[6] See generally Nicole Buonocore Porter, Adverse Employment Actions in Failure-to-Accommodate Claims: Much Ado About Nothing, 95 N.Y.U. L. Rev. Online 1 (2020). In reality, the disagreement among the courts has settled in recent years. The Eleventh Circuit is the only remaining jurisdiction in which plaintiffs are required to prove additional adverse employment actions in order to bring successful failure-to-accommodate claims. See Beasley v. O’Reilly Auto Parts, 69 F. 4th 744 (11th Cir. 2023). For a recent example of a court “correcting course” on this issue, see Exby-Stolley v. Board of County Commissioners, 906 F.3d 900 (10th Cir. 2018). In 2018, a panel of the Tenth Circuit held that adverse employment actions are required for failure-to-accommodate claims. However, the Court reheard the case en banc in 2020 and reversed itself, “reject[ing] the view that an adverse employment action is a requisite element of an ADA failure-to-accommodate claim.” Exby-Stolley, 979 F.3d 784, 819 (10th Cir. 2020) (en banc).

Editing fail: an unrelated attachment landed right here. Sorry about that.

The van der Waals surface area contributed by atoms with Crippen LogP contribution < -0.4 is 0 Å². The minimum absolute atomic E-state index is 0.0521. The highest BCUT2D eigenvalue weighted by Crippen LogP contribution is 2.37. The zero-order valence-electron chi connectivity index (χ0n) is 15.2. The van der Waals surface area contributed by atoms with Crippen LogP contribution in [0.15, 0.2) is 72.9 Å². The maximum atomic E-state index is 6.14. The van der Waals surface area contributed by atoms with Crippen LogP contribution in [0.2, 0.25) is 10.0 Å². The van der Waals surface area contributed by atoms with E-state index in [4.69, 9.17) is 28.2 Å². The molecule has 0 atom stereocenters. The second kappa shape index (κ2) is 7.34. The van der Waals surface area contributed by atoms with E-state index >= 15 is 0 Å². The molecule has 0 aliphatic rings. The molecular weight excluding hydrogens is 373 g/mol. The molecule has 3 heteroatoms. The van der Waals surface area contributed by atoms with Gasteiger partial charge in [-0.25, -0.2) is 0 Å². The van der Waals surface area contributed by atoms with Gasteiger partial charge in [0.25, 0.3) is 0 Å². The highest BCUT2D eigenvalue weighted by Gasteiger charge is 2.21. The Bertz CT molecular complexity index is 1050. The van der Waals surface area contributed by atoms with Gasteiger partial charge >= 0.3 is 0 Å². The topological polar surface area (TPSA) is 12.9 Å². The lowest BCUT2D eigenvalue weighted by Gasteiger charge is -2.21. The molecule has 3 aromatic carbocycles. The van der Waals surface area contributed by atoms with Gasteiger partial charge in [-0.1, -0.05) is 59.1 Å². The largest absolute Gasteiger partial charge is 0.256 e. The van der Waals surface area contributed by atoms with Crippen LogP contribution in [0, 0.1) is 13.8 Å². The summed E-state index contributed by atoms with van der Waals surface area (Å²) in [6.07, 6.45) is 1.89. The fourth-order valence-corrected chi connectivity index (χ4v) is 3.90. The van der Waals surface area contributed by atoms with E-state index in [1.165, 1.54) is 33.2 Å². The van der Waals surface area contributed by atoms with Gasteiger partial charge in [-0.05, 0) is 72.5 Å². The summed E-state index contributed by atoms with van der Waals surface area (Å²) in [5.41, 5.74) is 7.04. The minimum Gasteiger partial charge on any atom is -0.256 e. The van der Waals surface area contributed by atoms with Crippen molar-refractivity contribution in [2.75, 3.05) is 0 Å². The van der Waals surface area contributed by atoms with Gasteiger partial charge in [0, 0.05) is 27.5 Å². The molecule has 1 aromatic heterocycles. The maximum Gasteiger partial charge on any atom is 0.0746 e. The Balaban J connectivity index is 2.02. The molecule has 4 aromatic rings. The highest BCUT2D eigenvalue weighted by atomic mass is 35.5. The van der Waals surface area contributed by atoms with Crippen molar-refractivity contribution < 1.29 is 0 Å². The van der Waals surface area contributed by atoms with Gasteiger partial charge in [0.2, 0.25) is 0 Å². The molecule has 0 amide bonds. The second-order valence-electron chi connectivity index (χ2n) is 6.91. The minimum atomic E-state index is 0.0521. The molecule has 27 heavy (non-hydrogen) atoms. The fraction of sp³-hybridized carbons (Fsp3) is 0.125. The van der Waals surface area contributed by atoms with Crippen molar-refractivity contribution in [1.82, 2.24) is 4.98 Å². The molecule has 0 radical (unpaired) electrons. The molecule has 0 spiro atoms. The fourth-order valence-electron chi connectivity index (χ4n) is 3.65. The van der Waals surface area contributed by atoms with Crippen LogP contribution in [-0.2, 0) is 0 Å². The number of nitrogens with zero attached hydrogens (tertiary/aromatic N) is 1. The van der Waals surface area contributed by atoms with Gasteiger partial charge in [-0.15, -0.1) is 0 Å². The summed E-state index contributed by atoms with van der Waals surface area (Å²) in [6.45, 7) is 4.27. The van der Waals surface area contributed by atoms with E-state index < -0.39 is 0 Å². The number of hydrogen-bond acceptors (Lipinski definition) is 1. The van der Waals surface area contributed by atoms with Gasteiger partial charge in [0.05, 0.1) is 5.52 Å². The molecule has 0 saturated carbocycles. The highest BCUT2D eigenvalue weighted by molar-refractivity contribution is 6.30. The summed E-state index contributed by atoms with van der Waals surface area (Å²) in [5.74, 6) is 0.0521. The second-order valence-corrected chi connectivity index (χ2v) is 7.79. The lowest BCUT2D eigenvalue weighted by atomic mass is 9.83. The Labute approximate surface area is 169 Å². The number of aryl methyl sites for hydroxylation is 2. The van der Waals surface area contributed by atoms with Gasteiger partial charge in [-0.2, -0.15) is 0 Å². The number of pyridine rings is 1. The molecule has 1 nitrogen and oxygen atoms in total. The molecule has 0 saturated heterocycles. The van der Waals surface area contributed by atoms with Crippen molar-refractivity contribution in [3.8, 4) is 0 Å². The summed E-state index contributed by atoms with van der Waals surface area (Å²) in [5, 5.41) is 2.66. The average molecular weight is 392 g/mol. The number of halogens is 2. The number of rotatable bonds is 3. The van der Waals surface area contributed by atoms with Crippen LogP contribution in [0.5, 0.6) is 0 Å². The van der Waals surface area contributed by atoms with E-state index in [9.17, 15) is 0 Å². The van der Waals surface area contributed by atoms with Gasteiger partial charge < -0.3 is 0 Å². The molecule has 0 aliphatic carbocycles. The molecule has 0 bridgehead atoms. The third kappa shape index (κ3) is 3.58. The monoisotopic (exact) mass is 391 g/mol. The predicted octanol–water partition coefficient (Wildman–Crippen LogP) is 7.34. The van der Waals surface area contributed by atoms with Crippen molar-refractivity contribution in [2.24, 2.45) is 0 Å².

[7] Brennan, “Need I Prove More,” 36 Hamline L. Rev. 3 at 497, 511 (2013).

[8] Exby-Stolley, 979 F.3d at 818.

[9] Id.

[10] Colwell v. Rite Aid Corp., 602 F.3d 495, 504 (3rd Cir. 2010) (“Adverse employment decisions in this context include refusing to make reasonable accommodations for a plaintiff’s disabilities.” Citing Williams v. Phila. Hous. Auth. Police Dept., 380 F.3d 751, 761 (3rd Cir. 2004) (emphasis added)); Dick v. Dickinson State Univ., 826 F.3d 1054, 1060 (8th Cir. 2016) (“[a]n employer is … liable for committing an adverse employment action if the employee … requested but was denied a reasonable accommodation.”).

[11] 42 U.S.C. § 12112(a).

[12] 42 U.S.C. § 12112(b)(5).

[13] See note 5 supra.

[14] Oxford Dictionaries (accessed at: perma: